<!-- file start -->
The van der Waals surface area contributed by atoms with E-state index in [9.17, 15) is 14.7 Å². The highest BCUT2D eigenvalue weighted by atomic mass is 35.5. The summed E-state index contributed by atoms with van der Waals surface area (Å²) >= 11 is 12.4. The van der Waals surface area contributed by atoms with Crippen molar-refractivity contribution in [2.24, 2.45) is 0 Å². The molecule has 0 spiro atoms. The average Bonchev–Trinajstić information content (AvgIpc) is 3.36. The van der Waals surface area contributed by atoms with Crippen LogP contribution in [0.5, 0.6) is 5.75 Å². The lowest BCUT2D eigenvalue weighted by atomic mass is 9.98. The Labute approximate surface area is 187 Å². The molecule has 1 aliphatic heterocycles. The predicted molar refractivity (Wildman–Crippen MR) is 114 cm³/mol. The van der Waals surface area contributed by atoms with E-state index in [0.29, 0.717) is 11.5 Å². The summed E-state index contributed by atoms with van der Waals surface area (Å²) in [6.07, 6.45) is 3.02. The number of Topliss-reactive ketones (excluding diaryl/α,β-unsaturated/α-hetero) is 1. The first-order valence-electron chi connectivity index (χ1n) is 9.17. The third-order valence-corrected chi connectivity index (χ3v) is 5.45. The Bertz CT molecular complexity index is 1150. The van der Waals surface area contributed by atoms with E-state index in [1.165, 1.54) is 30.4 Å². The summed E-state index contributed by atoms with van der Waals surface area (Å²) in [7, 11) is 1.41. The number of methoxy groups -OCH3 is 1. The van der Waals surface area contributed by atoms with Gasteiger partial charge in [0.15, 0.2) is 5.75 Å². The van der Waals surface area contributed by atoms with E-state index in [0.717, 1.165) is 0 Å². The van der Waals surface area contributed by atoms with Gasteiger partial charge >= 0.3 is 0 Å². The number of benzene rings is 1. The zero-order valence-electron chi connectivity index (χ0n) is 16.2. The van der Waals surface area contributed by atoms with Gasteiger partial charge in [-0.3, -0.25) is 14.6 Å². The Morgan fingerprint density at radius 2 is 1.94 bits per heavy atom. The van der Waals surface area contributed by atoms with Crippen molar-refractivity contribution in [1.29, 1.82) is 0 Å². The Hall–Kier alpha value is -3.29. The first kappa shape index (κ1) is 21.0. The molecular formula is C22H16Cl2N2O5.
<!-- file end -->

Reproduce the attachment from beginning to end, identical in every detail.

The van der Waals surface area contributed by atoms with E-state index in [9.17, 15) is 14.7 Å². The highest BCUT2D eigenvalue weighted by atomic mass is 35.5. The summed E-state index contributed by atoms with van der Waals surface area (Å²) >= 11 is 12.4. The van der Waals surface area contributed by atoms with Crippen molar-refractivity contribution in [2.24, 2.45) is 0 Å². The molecule has 0 spiro atoms. The average Bonchev–Trinajstić information content (AvgIpc) is 3.36. The van der Waals surface area contributed by atoms with Crippen LogP contribution in [0.5, 0.6) is 5.75 Å². The lowest BCUT2D eigenvalue weighted by atomic mass is 9.98. The Labute approximate surface area is 187 Å². The molecule has 1 aliphatic heterocycles. The predicted molar refractivity (Wildman–Crippen MR) is 114 cm³/mol. The van der Waals surface area contributed by atoms with E-state index in [0.29, 0.717) is 11.5 Å². The summed E-state index contributed by atoms with van der Waals surface area (Å²) in [6.07, 6.45) is 3.02. The number of Topliss-reactive ketones (excluding diaryl/α,β-unsaturated/α-hetero) is 1. The first-order valence-electron chi connectivity index (χ1n) is 9.17. The third-order valence-corrected chi connectivity index (χ3v) is 5.45. The Bertz CT molecular complexity index is 1150. The van der Waals surface area contributed by atoms with E-state index in [1.165, 1.54) is 30.4 Å². The summed E-state index contributed by atoms with van der Waals surface area (Å²) in [7, 11) is 1.41. The number of methoxy groups -OCH3 is 1. The van der Waals surface area contributed by atoms with Gasteiger partial charge in [0.15, 0.2) is 5.75 Å². The van der Waals surface area contributed by atoms with E-state index in [0.717, 1.165) is 0 Å². The van der Waals surface area contributed by atoms with Gasteiger partial charge >= 0.3 is 0 Å². The number of benzene rings is 1. The zero-order valence-electron chi connectivity index (χ0n) is 16.2. The van der Waals surface area contributed by atoms with Gasteiger partial charge in [-0.3, -0.25) is 14.6 Å². The Morgan fingerprint density at radius 2 is 1.94 bits per heavy atom. The van der Waals surface area contributed by atoms with Crippen molar-refractivity contribution in [1.29, 1.82) is 0 Å². The Hall–Kier alpha value is -3.29. The first kappa shape index (κ1) is 21.0. The molecular formula is C22H16Cl2N2O5.